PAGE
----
The Nasdaq composite dipped 0.1% to 5,380.68. Trading was relatively light ahead of the Thanksgiving holiday. U.S. markets will be closed Thursday and will close early on Friday at 1 p.m. ET.
The Russell 2000 index of small-company stocks, which has risen for the previous 13 trading days, was up 0.2%. The index has closed at a record high for eight consecutive days. It’s up 18% this year, more than twice as much as the S&P 500, which tracks large companies.
Stocks capped off a strong week of gains with the Dow closing at a another new record high as investors’ fears about Donald Trump’s upset election win gave way to hopes the president-elect’s policies could boost the economy.
Bullishness about how expected increased government deficit spending could help boost economic growth pushed the Dow Jones industrial average up nearly 1,000 points to a record 18,848 during the week. That 5.4% one-week gain, was the best since a 7% weekly gain in November 2011. The broader Standard & Poor’s 500 gained 3.8% during the week, the best weekly showing since rising 4.1% during a week in October 2014. Tech stocks were relative laggards, as the tech-heavy Nasdaq 100 was 1.9% higher on the week, but fell 1.1% since the election.
Stocks rose for five straight days in a volatile week that saw investors initially boost stocks on the conventional wisdom that Democratic presidential nominee Hillary Clinton would win the election. But as election results came in on Tuesday and it became clear Republican nominee Donald Trump was winning, stocks plunged overnight with Dow futures tumbling almost 800 points, on fears of what an unknown Trump presidency would bring.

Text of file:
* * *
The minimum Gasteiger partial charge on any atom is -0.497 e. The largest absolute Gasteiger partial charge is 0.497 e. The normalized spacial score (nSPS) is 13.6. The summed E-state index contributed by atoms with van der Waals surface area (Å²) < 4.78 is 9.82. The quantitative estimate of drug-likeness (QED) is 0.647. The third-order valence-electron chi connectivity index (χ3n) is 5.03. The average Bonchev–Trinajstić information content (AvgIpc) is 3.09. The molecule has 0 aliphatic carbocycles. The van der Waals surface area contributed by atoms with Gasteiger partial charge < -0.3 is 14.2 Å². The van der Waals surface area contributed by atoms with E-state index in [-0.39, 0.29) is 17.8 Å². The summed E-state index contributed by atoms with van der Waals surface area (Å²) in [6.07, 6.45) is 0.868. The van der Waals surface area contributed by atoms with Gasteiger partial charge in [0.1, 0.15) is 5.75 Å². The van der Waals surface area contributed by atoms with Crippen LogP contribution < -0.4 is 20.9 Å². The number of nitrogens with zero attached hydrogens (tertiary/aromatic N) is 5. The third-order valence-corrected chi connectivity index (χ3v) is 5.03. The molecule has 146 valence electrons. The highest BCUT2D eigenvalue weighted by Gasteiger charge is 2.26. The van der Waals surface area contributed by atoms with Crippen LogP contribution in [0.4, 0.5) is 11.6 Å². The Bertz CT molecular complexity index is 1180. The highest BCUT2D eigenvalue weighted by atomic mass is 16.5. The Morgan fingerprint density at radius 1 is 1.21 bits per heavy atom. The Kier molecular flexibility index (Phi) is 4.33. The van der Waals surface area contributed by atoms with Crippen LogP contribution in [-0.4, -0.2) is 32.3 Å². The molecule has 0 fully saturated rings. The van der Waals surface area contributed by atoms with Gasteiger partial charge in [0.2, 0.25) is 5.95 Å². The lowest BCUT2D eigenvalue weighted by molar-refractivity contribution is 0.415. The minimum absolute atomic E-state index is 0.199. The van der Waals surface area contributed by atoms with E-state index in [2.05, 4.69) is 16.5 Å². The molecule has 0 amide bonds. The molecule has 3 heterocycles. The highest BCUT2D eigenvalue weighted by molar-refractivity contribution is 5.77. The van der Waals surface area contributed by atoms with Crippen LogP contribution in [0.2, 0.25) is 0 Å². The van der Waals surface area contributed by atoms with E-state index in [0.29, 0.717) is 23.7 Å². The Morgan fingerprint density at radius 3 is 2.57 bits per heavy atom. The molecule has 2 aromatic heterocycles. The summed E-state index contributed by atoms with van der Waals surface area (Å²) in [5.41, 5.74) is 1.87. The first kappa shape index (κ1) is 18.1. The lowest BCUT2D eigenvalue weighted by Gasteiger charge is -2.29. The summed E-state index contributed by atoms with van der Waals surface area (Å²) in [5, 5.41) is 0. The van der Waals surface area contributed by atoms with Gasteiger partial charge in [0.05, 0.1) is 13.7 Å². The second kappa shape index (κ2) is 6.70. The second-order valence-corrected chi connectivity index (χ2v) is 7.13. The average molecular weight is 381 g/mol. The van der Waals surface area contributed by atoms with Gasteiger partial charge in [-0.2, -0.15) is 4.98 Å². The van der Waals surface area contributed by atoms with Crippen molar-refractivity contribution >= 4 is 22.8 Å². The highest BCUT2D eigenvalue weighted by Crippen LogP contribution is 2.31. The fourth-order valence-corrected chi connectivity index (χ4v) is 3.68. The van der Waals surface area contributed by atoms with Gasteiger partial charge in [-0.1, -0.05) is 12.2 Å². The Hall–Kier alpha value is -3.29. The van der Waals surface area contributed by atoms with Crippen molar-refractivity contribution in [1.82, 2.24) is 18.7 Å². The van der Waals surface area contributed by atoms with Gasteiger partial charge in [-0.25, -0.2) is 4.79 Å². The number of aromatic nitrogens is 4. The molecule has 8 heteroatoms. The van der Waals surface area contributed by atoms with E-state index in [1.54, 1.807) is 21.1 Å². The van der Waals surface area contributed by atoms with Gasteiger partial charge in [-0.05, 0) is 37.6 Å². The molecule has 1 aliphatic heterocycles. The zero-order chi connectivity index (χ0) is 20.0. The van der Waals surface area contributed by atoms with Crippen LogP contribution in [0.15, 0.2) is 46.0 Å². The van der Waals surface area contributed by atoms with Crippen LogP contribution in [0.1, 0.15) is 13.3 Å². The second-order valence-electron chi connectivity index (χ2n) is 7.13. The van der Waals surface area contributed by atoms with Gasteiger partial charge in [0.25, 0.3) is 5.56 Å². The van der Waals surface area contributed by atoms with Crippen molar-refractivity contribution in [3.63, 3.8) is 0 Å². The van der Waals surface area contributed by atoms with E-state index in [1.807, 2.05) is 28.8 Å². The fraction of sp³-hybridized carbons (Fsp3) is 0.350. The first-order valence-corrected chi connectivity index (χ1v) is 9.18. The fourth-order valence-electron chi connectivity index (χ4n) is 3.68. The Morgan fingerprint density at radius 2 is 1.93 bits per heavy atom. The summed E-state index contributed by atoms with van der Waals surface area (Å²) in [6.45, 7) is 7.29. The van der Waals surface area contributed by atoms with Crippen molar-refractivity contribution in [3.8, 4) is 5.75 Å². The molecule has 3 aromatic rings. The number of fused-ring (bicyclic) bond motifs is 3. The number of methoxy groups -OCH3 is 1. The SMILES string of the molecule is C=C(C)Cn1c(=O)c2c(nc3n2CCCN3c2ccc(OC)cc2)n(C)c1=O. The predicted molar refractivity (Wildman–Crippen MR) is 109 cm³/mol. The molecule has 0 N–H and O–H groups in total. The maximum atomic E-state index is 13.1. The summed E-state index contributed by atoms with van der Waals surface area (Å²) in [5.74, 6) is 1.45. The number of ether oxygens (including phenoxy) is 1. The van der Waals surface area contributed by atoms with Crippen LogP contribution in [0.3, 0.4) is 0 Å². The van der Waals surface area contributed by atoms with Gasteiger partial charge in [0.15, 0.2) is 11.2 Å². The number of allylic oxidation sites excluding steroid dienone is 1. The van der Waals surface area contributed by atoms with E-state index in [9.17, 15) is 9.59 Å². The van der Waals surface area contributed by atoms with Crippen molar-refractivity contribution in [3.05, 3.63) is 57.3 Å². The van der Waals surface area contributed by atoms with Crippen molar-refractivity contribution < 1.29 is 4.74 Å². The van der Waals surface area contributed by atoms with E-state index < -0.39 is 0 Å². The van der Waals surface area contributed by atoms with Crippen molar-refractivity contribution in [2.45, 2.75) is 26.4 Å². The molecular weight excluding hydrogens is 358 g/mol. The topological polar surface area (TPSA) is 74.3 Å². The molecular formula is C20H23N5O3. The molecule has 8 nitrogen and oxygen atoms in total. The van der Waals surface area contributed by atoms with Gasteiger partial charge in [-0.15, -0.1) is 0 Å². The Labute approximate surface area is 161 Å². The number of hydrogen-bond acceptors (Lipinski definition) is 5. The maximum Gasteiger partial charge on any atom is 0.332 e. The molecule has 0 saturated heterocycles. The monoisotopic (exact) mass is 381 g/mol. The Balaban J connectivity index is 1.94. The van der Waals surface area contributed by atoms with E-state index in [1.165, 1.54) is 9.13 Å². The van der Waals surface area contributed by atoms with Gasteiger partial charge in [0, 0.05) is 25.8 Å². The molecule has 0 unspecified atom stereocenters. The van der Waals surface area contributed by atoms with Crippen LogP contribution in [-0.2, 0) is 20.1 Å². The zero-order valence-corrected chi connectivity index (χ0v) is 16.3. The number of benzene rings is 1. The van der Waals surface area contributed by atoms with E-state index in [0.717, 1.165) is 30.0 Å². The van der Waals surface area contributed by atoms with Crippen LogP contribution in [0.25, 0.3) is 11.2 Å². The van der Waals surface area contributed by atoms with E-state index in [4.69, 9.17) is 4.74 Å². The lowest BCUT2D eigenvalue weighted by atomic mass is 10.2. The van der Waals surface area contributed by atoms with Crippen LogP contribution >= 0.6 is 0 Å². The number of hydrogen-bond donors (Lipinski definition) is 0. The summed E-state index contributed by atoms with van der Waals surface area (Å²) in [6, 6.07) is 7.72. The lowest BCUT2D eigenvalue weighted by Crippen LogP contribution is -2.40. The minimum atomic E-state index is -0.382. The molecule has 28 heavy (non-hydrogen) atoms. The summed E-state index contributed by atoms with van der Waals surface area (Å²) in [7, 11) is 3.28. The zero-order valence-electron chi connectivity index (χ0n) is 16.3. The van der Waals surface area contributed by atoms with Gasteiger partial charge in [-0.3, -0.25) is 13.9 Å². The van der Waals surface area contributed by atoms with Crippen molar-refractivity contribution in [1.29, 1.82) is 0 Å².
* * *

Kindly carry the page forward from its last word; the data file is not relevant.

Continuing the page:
But investors quickly shook off fears about a Trump presidency and focused on some of the policy changes that might be beneficial to financial markets, including tax cuts, a reduction on regulation and increase in infrastructure spending. The Dow ended up posting two straight days of 200-plus gains and smashed through its previous record close. Friday, the Dow Jones industrial average rose 39.78 points, or 0.2%, to close at record 18,847.66. The Nasdaq composite index gained 28.32 points, or 0.5% to 5237.11. The Standard & Poor’s 500 index dipped slightly Friday as it fell 3.03 points, or 0.1%, to close at 2164.45.